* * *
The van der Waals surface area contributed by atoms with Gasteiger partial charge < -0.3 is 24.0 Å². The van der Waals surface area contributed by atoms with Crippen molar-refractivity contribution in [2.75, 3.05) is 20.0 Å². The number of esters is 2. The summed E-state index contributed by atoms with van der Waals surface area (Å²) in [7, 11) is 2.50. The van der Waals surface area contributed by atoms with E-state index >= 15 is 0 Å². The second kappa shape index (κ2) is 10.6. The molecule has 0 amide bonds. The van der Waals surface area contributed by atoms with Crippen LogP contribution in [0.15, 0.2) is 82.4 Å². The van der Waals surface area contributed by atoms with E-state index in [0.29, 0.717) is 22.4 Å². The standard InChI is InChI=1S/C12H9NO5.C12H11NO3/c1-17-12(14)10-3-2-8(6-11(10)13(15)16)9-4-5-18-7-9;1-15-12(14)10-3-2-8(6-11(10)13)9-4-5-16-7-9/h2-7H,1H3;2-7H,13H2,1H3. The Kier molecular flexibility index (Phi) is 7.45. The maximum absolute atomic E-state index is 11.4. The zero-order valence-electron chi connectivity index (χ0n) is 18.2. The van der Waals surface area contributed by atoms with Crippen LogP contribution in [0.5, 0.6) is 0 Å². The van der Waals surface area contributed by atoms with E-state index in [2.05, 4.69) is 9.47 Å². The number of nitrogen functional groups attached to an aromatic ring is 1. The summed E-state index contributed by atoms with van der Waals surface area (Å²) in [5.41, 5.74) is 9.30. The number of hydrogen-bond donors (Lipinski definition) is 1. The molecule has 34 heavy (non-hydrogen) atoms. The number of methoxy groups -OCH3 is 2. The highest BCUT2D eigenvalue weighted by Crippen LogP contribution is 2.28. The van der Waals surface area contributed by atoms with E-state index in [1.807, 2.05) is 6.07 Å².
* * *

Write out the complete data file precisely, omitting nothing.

The van der Waals surface area contributed by atoms with Gasteiger partial charge < -0.3 is 24.0 Å². The van der Waals surface area contributed by atoms with Crippen molar-refractivity contribution in [2.75, 3.05) is 20.0 Å². The number of esters is 2. The summed E-state index contributed by atoms with van der Waals surface area (Å²) in [7, 11) is 2.50. The van der Waals surface area contributed by atoms with E-state index >= 15 is 0 Å². The second kappa shape index (κ2) is 10.6. The molecule has 0 amide bonds. The van der Waals surface area contributed by atoms with Crippen LogP contribution in [0.15, 0.2) is 82.4 Å². The van der Waals surface area contributed by atoms with E-state index in [0.29, 0.717) is 22.4 Å². The standard InChI is InChI=1S/C12H9NO5.C12H11NO3/c1-17-12(14)10-3-2-8(6-11(10)13(15)16)9-4-5-18-7-9;1-15-12(14)10-3-2-8(6-11(10)13)9-4-5-16-7-9/h2-7H,1H3;2-7H,13H2,1H3. The Kier molecular flexibility index (Phi) is 7.45. The maximum absolute atomic E-state index is 11.4. The zero-order valence-electron chi connectivity index (χ0n) is 18.2. The van der Waals surface area contributed by atoms with Crippen LogP contribution in [0.5, 0.6) is 0 Å². The van der Waals surface area contributed by atoms with E-state index in [2.05, 4.69) is 9.47 Å². The number of nitrogen functional groups attached to an aromatic ring is 1. The summed E-state index contributed by atoms with van der Waals surface area (Å²) in [5.41, 5.74) is 9.30. The number of hydrogen-bond donors (Lipinski definition) is 1. The molecule has 34 heavy (non-hydrogen) atoms. The number of methoxy groups -OCH3 is 2. The highest BCUT2D eigenvalue weighted by Crippen LogP contribution is 2.28. The van der Waals surface area contributed by atoms with E-state index in [1.807, 2.05) is 6.07 Å².